If you have visited this blog before, you’ll know that I have been working on a new concept for passive solar thermal power generation. The concept involves a thermodynamic cycle based on evaporative cooling of hot air at reduced pressure. The energy to power the engine is provided by sunshine and collected passively under a transparent insulated canopy.
Details can be found at www.sunoba.com.au.
Thermal energy can be stored in a bed of rocks simply by blowing hot air from the canopy through the bed during the day. At night, cool air is drawn through the bed by the engine, heating up in the process, and then the reclaimed thermal energy is converted into electrical power.
That highlights the need to develop simulation tools so that important questions can be answered. For a given rock mass in the bed, how much energy is stored? What size should the rocks be, and how much energy is required to pump air through the bed? How sharp is the interface between hot rocks and cold rocks? How does one simulate a charge/discharge cycle?
I started to think about these issues in early 2011 and wrote down the elements of a mathematical model for the storage simulations. Subsequently my focus switched elsewhere and I made no further progress on the work until early 2012, at which point I discovered an important paper by Hänchen et al.  Their work contained a comprehensive literature review, model equations, numerical algorithms, validations, and computer simulations of various storage scenarios.
The mathematical model in  is different to mine. They assume the air has constant density, the pressure is constant, rock particles heat and cool instantly (as fast as heat can be supplied/removed at the particle surface), and there is no diffusion in the air but some inter-particle diffusion in the rock bed. The relevant equations are solved by a finite difference technique.
In my model, air is an ideal gas with variable density but constant pressure and constant specific heat capacities. I allow heat to diffuse radially in the rock particles. I include diffusion in the air but no inter-particle diffusivity. And I solved my equations by a finite volume procedure.
The variation in air density with temperature is significant: my engine will operate over a range of say 20-140°C, for which the density ranges between 1.20 and 0.85 kg/m^3. In , the maximum temperature considered was 550°C, for which the air density is 0.43 kg/m^3. So you can imagine my surprise when I found that my simulations gave the same answer as  for a validation test.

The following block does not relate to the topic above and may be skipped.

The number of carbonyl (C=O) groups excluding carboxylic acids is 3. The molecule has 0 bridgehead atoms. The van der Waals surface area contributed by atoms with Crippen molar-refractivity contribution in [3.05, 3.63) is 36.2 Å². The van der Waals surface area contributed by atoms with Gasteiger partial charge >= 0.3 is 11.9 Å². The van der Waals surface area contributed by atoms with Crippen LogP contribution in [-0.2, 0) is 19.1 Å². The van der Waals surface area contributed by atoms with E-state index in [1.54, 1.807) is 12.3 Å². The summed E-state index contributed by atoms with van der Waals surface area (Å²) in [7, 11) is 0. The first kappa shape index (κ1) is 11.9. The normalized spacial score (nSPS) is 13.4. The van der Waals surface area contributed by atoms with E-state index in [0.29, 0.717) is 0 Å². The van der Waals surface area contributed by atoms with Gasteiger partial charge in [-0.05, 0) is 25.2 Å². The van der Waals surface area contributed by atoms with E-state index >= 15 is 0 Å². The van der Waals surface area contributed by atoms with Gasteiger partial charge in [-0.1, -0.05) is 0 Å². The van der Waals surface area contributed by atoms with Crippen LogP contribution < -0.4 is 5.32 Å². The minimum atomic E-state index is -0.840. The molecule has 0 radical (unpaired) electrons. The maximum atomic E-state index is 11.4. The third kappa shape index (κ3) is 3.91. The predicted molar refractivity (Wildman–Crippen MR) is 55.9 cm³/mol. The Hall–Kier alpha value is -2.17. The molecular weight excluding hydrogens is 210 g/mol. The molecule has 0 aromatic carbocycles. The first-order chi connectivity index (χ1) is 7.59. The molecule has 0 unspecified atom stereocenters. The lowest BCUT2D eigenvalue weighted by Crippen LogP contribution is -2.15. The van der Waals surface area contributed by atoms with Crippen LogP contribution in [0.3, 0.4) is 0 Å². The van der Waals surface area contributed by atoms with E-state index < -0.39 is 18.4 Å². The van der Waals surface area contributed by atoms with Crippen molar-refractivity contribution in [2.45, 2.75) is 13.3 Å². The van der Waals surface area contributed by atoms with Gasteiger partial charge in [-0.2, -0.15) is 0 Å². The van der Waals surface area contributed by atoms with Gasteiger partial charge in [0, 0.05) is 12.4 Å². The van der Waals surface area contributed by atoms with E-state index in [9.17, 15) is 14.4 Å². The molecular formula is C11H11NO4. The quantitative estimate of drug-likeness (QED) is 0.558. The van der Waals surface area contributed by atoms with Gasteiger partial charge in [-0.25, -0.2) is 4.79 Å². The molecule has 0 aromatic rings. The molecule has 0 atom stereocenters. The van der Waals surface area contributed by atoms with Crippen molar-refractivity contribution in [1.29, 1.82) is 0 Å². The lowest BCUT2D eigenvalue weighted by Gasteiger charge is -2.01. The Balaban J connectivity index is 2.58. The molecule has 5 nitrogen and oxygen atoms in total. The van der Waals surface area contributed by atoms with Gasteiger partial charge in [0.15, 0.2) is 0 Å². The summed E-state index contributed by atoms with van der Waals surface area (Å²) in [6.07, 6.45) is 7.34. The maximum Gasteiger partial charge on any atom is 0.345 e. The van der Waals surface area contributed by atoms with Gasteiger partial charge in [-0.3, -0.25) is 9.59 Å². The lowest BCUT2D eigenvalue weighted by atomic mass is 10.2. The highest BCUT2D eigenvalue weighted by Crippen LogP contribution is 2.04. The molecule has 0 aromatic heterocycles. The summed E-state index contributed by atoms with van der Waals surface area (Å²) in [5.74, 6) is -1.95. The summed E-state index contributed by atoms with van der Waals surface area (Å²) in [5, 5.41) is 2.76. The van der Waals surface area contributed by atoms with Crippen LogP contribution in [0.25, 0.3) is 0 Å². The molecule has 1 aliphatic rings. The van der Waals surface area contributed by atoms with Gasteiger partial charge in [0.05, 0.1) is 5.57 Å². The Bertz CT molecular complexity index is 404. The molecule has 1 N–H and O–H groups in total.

Why is this so? It turns out that the chosen coefficient for heat exchange between air and rock particles depends on the mass flow-rate of air, and not separately on the air density or bulk flow speed. As the air temperature goes up, the density goes down and the bulk air speed goes up, so that the mass flow-rate stays approximately constant. Moreover, the crucial feature of the thermal storage simulations is the heat exchange between particles and air. So that’s the nub of the explanation.
My simulation codes need tweaking to control wiggles and instabilities, but that can be managed by attention to the timestep and spatial resolution. It also helped to ensure that the initial and boundary data for simulations is specified in a consistent way.
I hope to publish this work later this year, so I won’t provide further mathematical or computational details here. I do however provide below a 16-hour simulation of a charge-discharge cycle, as appropriate for my evaporation engine. A pdf file that gives a coarse movie of the simulations can be found at www.sunoba.com.au (look for the link to “Thermal storage simulations” in the panel on the right-hand side).
I’m excited about possible applications for these new simulation tools. If you would like to have a conversation about air-blown thermal storage, please get in touch.
Fig 1: Simulation of air-blown thermal storage in a bed of steatite rocks. Inlet temperatures 140°C (charge, 0 to 8 hrs) and 20°C (discharge, 8-16 hrs), initial bed temperature 20°C, inlet bulk air speed 0.4 m/s, particle diameter 0.040 m, bed height 5 m. The air temperature is shown as a function of depth at each hour. [Click to enlarge.]
[ 1] M Hänchen, S Brückner & A Steinfeld, “High-temperature thermal storage using a packed bed of rocks – heat transfer analysis and experimental validation”, Applied Thermal Engineering 31 (2011), 1798-1806.